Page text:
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September 27, 2018

It can be difficult to take a song closely associated with a particular artist — Frank Sinatra's "My Way" or "Fly Me to the Moon," or Janis Joplin's "Me and Bobby McGee" — and make it your own. But Late Show bandleader Jon Batiste's arrangement of George David Weiss and Bob Thiele's "What a Wonderful World" will almost make you forget the song belongs to Louie Armstrong, or forget to care. More to the point, Batiste wants you to remember that the planet Earth is "a beautiful place to be" and that it's important to "take time to reflect and love yourself," especially when life turns especially ugly. If you happen to be facing one of those days, consider this a short musical amulet, a respite from the unpleasantness, if only for five and a half minutes. Peter Weber

1:58 p.m.

Up to 20 subpoenas have been served to correctional officers as part of the investigation into Jeffrey Epstein's death, CNN reports.

After the financier indicted on sex trafficking charges was on Aug. 10 found dead in his jail cell, investigations were opened by the FBI and the Justice Department's inspector general into the circumstances surrounding what a medical examiner later concluded to be a suicide. Reports have emerged in recent weeks suggesting protocol was not followed at New York's Metropolitan Correctional Center, where Epstein was being held. The New York Times has reported that two guards who were tasked with routinely checking on Epstein fell asleep on the job, leaving him unwatched for hours, and The Washington Post on Wednesday reported that at least eight staffers at the jail, including supervisors and managers, were aware that Epstein was not to be left alone.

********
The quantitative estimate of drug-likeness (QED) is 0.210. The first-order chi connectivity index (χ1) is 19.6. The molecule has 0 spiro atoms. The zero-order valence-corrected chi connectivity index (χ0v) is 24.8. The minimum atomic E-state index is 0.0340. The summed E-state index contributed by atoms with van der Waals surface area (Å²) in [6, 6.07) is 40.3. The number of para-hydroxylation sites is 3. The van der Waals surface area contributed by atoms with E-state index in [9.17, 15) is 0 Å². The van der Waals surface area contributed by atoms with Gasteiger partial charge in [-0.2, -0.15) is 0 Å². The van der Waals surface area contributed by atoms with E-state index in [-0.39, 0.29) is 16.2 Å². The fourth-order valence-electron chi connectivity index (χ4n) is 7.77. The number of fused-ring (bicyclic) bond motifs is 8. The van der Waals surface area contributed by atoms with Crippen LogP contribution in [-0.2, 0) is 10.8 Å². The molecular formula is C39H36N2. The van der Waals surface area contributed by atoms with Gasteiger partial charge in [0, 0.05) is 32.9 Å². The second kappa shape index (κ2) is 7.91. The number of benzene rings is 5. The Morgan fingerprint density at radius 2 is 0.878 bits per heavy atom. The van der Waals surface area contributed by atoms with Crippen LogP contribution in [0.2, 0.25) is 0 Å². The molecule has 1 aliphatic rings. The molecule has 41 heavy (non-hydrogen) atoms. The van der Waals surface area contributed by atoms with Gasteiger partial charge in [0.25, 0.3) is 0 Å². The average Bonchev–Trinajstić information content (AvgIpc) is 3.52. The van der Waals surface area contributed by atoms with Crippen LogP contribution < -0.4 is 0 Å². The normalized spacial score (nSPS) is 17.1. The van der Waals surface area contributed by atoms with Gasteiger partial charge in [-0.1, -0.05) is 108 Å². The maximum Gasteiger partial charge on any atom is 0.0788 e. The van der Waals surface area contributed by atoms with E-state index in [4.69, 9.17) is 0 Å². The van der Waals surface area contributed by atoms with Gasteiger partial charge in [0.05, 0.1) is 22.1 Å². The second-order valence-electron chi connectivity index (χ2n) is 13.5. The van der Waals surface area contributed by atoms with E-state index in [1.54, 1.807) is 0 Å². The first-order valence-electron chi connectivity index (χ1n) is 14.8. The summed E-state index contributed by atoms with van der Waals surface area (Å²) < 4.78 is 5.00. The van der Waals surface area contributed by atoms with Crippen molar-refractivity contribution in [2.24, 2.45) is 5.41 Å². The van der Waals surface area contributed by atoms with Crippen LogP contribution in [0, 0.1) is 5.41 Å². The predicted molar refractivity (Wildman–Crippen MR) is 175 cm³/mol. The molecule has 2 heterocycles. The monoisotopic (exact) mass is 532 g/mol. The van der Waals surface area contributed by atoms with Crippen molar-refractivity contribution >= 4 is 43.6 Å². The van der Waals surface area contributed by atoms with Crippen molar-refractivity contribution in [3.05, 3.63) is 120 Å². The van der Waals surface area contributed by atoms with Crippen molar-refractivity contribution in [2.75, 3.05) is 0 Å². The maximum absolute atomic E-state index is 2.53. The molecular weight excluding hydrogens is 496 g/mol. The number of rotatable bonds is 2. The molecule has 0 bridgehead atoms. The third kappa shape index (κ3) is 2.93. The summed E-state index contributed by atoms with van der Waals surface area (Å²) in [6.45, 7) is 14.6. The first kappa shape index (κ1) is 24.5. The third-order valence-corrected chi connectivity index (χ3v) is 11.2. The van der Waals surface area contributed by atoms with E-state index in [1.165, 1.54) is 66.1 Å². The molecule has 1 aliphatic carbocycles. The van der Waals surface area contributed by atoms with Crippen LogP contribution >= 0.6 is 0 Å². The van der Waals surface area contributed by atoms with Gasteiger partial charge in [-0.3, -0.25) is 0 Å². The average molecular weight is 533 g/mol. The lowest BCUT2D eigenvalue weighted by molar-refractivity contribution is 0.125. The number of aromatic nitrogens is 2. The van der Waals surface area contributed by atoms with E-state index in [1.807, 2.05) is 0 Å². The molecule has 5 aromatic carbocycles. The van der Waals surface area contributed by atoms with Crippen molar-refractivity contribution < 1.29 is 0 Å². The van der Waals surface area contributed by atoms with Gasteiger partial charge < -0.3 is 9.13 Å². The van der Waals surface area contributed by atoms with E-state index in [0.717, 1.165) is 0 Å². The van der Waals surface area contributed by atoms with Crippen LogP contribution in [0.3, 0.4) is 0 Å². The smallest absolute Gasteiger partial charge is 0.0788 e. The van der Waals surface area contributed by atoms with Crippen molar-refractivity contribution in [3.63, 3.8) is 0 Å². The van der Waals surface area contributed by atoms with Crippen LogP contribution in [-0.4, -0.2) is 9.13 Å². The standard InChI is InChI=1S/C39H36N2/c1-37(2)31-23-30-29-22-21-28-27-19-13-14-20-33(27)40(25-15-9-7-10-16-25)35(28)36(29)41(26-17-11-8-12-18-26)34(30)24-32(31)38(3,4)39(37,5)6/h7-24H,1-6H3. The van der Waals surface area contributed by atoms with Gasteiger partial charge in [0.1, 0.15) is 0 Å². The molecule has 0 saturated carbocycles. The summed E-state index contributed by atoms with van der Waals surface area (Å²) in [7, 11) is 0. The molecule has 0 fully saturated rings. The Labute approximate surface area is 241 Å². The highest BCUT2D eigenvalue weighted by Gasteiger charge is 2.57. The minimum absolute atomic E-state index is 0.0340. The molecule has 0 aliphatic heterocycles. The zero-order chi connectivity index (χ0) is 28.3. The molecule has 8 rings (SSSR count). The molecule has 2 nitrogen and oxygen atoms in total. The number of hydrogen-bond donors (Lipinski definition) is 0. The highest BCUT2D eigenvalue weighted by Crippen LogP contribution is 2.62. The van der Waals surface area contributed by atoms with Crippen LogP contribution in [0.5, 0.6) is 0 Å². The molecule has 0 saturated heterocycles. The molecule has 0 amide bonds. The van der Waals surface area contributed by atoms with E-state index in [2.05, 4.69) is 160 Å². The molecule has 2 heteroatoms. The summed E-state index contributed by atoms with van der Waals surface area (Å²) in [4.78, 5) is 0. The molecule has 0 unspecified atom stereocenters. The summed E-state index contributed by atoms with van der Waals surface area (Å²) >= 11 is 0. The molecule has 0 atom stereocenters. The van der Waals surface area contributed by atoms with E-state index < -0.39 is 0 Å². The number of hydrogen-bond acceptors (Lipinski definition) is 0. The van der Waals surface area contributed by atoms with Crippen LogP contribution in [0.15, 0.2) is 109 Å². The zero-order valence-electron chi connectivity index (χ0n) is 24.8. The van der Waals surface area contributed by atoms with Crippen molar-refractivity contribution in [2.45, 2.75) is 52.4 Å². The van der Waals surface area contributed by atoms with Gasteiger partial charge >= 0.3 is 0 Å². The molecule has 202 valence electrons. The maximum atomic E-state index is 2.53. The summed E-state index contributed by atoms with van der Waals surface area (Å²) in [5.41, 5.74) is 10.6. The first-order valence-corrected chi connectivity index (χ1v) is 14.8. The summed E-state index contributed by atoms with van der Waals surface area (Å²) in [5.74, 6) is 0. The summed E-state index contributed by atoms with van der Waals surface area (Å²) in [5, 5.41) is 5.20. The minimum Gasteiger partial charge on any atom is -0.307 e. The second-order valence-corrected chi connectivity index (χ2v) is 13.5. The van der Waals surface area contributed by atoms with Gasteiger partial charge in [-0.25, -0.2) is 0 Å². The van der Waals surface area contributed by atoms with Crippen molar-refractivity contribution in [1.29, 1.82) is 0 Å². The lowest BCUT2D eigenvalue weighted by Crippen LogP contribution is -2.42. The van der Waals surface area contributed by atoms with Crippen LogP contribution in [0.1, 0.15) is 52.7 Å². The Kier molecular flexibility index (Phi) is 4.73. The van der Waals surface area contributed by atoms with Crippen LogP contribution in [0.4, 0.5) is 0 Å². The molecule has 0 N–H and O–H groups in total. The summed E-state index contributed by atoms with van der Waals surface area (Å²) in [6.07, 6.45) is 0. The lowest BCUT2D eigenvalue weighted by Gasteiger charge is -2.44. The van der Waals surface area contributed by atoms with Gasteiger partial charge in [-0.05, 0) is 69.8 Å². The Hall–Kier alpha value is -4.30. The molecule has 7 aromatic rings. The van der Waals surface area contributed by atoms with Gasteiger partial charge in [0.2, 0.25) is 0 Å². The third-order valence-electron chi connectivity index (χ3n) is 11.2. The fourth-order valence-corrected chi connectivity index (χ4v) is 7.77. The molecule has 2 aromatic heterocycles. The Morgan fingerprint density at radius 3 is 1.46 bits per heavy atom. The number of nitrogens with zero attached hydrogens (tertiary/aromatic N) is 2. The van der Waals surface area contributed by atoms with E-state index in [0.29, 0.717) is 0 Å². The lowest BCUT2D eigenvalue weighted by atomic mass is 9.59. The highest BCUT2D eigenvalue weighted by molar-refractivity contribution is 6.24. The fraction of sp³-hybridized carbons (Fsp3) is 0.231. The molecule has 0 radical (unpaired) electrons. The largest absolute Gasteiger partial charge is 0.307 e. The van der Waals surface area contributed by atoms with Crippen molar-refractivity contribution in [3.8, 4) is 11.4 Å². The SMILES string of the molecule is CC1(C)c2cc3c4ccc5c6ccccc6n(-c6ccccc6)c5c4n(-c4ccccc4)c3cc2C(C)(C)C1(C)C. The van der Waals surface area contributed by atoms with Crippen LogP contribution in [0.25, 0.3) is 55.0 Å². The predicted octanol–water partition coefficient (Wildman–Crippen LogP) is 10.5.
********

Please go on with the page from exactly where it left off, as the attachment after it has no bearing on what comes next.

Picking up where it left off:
Now, CNN reports that "as many as 20" correctional officers from the Metropolitan Correctional Center received grand jury subpoenas last week, with investigators in particular wanting to "talk to the lieutenants who were in charge that night to get details on rounds that were not made." CNN also reports that "more subpoenas could be in the works as the investigation widens." Attorney General William Barr, who has said he was "appalled" to learn of Epstein's death, has promised that "we will get to the bottom of what happened" and recently replaced the head of the Federal Bureau of Prisons.

In its Wednesday report on the investigation, the Post noted that the eight officers' "apparent disregard for the instruction" to keep Epstein under supervision "does not necessarily mean there was criminal conduct" and that it may be a "simpler and sadder" case of "bureaucratic incompetence spanning multiple individuals and ranks within the organization." Barr has said the investigation's findings will be ready to share with the public "soon."

Brendan Morrow

1:10 p.m.

You should have no trouble at all keeping your fancy new Apple credit card in tip-top shape, the company says, so long as you keep it away from ... one or two things.

Apple has released an official list of instructions for how to handle its physical titanium Apple Card after its credit card service officially launched in the U.S. earlier this week, as noted by Apple Insider. The company warns, first of all, that if the card should come into contact with leather or denim, it may receive "permanent discoloration that will not wash off."

But that's not all. Apple also warns that you dare not allow your card to touch other credit cards, as "if two credit cards are placed in the same slot your card could become scratched." Oh, and it can't come into contact with "potentially abrasive objects," such as loose change or keys. Other than nearly every single thing that a credit card typically comes into contact with, though, you're all good. Apple provided no word on whether you can feed it after midnight.

Of course, getting a physical card when signing up for Apple's credit card service isn't entirely necessary, so customers can not be bothered with any of this headache by simply sticking to the app.